Anna tells how she heard from her mother how her father had been left behind crying at the perimeter fence of the ghetto when German soldiers approached, making it too dangerous for the rescuers to come and get him out. Together with the remaining members of Anna’s extended family, he was transported to Belzec death camp near Lublin, where the Nazis first used gas chambers for industrial extermination.
There they were murdered along with more than 90 percent of Nowy Sącz’s prewar population of 30,000 Jews.
The story of Anna’s family, some of whom met a horrific fate and some of whom were saved, is, says From the Depth’s founder Jonny Daniels, a story of “how low humans can stoop, and on the other hand how great they can be.” Daniels, who is involved, together with TSKZ, Poland’s largest Jewish organization, in building a center in Warsaw dedicated to the memory of righteous Poles ‒ some 6,500 have been recognized by Yad Vashem ‒ says it is very important to get their story told, as well.
“When you come and you just tour the death camps you leave dejected with no faith in humanity,” says Daniels. But when you hear the stories of the righteous you leave Poland with a different feeling.”
Earlier on our visit, we were taken to the Warsaw Zoo where the zookeeper, Jan Żabiński, and his wife Antonina, members of the Polish underground resistance, provided a haven for some 300 Jews throughout the course of the war. The Zabinskis hid Jews in their villa and in the animal enclosures, as the zoo became a transit station until alternative safe houses were found for them. Their remarkable story was immortalized in Diane Ackerman’s 2007 book, “The Zookeeper’s Wife” and a movie based on the book directed by Niki Caro is scheduled for release in March.
At the zoo, in the room where Antonina would play on the grand piano “Go, Go to Crete!” from Offenbach’s operetta “La Belle Hélène” as a signal to the Jews that German soldiers were coming and they should go to their hiding places, we meet with Poland’s Deputy Foreign Minister Jan Dziedzicak.
Here, the story evolves from a straightforward tale of heroism to a complex battle for Poland’s image.
Dziedziczak, who is in charge of Poland’s public diplomacy, presents a narrative that emphasizes the role Poles played in saving Jews, but seems to play down the darker chapters of Polish history in the Second World War, including the murder of Jews by Poles themselves.
“IT IS time for a positive narrative for the Poles in World War II,” says Dziedziczak, a statement which, in view of historical research that suggests at least 200,000 Jews were betrayed to the Germans or killed by their fellow Poles, is, despite the many remarkable tales of heroism that we have heard on our trip, difficult to accept for a visiting Jewish delegation.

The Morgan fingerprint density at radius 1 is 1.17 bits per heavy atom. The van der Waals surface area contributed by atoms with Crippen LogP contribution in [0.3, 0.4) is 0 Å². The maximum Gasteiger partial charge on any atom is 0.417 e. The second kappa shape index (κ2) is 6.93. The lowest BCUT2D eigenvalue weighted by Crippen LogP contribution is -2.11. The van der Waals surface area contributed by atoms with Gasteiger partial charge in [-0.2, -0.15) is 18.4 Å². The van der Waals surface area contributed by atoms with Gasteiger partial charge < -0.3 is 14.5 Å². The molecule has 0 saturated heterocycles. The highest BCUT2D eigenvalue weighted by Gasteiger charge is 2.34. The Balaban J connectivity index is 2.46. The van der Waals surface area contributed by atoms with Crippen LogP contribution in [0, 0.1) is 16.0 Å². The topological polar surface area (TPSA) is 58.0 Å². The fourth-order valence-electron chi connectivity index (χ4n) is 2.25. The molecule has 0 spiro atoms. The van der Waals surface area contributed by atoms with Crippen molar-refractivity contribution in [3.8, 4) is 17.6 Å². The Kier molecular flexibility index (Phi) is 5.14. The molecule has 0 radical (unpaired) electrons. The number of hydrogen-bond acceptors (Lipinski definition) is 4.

Since coming to power in October 2015, Dziedzicak’s right-wing nationalist Law and Justice Party (PiS) has been accused by its critics of using history for political purposes.
Indeed, promoting the memory of the righteous appears to be part of a well conceived strategy to reshape the historical narrative of Poland’s wartime years.
“The theme of Poles who saved Jews is to be an important area for Polish diplomacy in the effective fight against stereotypes that hurt Poland and the Polish people, and to popularize knowledge and historical memory,” Dziedziczak said at the opening in March 2016 of the Ulma Family Museum in the village of Markowa, in southern Poland, where German Nazis killed a Polish family ‒ the Ulmas ‒ for sheltering Jews in 1944.
As well as playing up the role of the righteous, the PiS has attacked historians and cultural figures who have exposed the role of Poles in wartime atrocities against Jews.
In February 2016, Poland’s President Andrzej Duda threatened to revoke a medal given to the US-based Polish historian Prof. Jan Tomasz Gross for his dissident anti-communist activities during the Soviet era because of his 2001 book “Neighbors” about the 1941 massacre of some 1,500 Jews by Poles in the village of Jedwabne.
Prior to that, an investigation was opened against him for “publicly insulting the Polish nation [and] the Republic of Poland” in an article in the German daily Die Welt, where he said Poles had killed more Jews than Germans during the war.
In August, Poland’s Justice Minister Zbigniew Ziobro proposed legislation that would criminalize the use of the term “Polish death camps,” making it punishable with up to three years in jail. “There will be criminal consequences taken against persons who publicly, and against the facts, say the Polish nation participated, organized, is responsible or co-responsible for committing the crimes of the German Third Reich,” Ziobro said.
In December, the director of the Polish culture institute in Berlin, Katarzyna Wielga- Skolimowska, was removed from her job after the PiS appointed ambassador to Germany, Andrzej Przyłębski, reportedly complained her programming included “too much Jewish-themed content.”
Against the wishes of the ambassador, Wielga-Skolimowska had screened Pawel Pawlikowski’s Oscar-winning film “Ida” about a novitiate nun in 1960s Poland who finds out that her biological parents were Jewish and had been murdered by their neighbors during the war.